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Amateur hour at The Fossil Forum

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Getting Started - Reading and Learning

Some Background: I was already somewhat familiar with the idea that one had to have a license to collect certain fossils. As a child, I'd spent enough summer days at Kelly Rock Springs to find the occasional 'other fossil' in addition to the plethora of shark teeth usually found. These other fossils would get enjoyed for the afternoon and then left behind. I never found anything particularly impressive, I needed glasses but couldn't be bothered to wear them around water and thus really couldn't see anything. One day though, a friend of mine found a fantastic large tooth, mastodon or mammoth. Watching him relinquish that tooth to an adult collector with the proper license reinforced the necessity of having the appropriate licensing. Of course, at that time, I would have needed a parent to sign me up and they weren't overly interested. I couldn't blame them, they were busy.

Licensing and Legalities: I'm a chicken. I can't help but feel I should get that out of the way first. I spend hours reading before trying pretty much anything. The first thing I searched for was where to apply for a license to collect vertebrate fossils. I sent in my application and a short two weeks later received back my fossil collecting license. Here in Florida, the license is just for vertebrate fossils collected on state land. Collecting of human artifacts is prohibited. Shark teeth are thus far excluded from any licensing requirements. The license carries with it the obligation to report back all findings before renewing the license at the end of the year. Sixty days from the date of reporting, the fossil ownership reverts to me if the state decides they don't need the fossil.

Deciding where to hunt: This has been a tougher question. I will be taking my 5 year old daughter with me and feel uncomfortable taking her to some of the better fossil locations. Most of the good locations here in the state of Florida are in freshwater rivers which also happen to be the location of gators. That pretty much leaves us with beach collecting. If we join a club, perhaps one of the mine field trips which allow children. In the meantime, another option has availed itself.

Fossil hunting from the comfort of home: I'm trying not to make a nuisance of myself in the forums. I read until I think my brain is as full as it can get and then take a break. I try not to respond as I don't yet have anything of value to add to the conversation. Thanks to this forum, I realized that there aren't just regular sized fossils out there. There are tiny fossils too. In a fantastic stroke of luck, I realized that the micro-fossils I liked the best are from my home state. Better yet, the forum member collecting this material is from my hometown. How's that for convenience?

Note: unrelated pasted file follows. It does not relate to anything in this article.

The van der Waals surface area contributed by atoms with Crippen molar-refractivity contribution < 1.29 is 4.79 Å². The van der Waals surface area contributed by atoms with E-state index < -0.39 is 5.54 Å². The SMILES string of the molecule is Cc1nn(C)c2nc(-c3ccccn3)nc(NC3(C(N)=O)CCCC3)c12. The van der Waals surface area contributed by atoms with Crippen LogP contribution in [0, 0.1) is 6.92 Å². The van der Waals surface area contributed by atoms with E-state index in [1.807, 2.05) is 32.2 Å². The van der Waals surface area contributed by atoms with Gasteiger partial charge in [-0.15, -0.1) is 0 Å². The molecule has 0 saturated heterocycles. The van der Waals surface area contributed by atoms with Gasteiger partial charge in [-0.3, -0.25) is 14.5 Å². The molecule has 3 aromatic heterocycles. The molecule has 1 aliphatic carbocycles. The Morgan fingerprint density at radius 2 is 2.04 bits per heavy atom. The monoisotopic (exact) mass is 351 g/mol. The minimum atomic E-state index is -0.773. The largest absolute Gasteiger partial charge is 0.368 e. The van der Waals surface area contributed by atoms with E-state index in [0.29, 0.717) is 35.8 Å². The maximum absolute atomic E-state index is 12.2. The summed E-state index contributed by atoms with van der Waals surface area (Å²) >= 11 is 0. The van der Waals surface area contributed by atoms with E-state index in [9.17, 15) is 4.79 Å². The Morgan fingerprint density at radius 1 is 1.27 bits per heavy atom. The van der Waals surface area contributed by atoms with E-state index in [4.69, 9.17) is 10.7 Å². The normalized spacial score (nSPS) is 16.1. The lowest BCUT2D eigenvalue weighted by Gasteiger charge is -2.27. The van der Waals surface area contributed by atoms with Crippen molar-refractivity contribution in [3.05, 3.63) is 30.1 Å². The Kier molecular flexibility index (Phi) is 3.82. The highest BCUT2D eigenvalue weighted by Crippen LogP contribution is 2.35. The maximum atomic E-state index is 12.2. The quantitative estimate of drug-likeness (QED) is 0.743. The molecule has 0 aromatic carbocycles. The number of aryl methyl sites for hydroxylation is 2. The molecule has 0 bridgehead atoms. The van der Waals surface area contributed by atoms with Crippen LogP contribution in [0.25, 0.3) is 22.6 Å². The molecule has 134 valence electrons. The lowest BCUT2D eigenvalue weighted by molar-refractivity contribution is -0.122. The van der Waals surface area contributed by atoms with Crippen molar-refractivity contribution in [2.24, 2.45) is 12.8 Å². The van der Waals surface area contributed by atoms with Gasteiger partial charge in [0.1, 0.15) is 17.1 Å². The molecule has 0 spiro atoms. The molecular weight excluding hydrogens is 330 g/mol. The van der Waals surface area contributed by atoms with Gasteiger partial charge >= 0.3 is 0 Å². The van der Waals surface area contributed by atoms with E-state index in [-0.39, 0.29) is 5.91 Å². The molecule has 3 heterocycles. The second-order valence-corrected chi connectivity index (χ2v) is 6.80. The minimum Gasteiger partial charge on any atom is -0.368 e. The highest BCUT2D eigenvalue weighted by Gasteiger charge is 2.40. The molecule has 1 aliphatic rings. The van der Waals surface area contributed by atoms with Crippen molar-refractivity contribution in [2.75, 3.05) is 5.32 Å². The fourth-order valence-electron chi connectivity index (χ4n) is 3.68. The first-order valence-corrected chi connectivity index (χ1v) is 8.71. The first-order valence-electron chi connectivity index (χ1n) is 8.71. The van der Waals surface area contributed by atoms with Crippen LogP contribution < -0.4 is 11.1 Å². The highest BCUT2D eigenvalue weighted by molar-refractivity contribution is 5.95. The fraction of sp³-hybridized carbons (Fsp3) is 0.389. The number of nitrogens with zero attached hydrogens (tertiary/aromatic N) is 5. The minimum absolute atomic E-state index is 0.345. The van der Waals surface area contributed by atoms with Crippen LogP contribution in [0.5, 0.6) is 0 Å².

Starting out with tiny fossils: It was really difficult to resist just digging right into the bag and looking for fossils. I decided that this time I would start out organized. I ordered gem jars and tiny bags from a jewelry supply. I picked up some drug store magnifying glasses and decided to start sorting. Right away, I determined that the drug store magnifying glasses were rubbish. They made things larger, but, still blurry. I pity anyone who tries to read a newspaper with the brand I purchased. At the moment, I am picking out anything that looks sort of biological and then using my Epson V300 scanner to see if anything I've side-lined is actually a fossil. I will have to sort it all again as soon as I have a better way to view these tiny fossils.

Imaging and Identifying: I already own a DSLR, an older Canon Rebel. Unfortunately, I still only own the kit lens. As much as I would love to justify a macro lens, I think that I will start out with a Vivitar close-up lens kit. I'm hoping that with bright enough lighting I will be able to create images decent enough for identifying fossils easily. I would really like a microscope, but, the wide range of options in microscopes has left me undecided. So far, my best images have come from the Epson scanner. I'm hoping that the Vivitar lenses and better lighting will be enough to make the Canon equal to the task. I've already found quite a few neat little fossils, but, I know that my images of those fossils aren't good enough for more than loose identification.

In Conclusion: I'm twenty days into the fossil collecting hobby. I guess I shouldn't feel too bad that I don't have much of this figured out yet. I'm sure that most of this blog won't be particularly helpful to anyone. I'm mostly posting this so that a couple years from now when something hasn't worked out and I'm frustrated with the hobby I can look back and see that I'm a bit less of a dummy than I was when I started. <--- Yes, this run-on sentence is unforgivable, but, I am sick yet again and my 100+ fever is making me apathetic about grammar.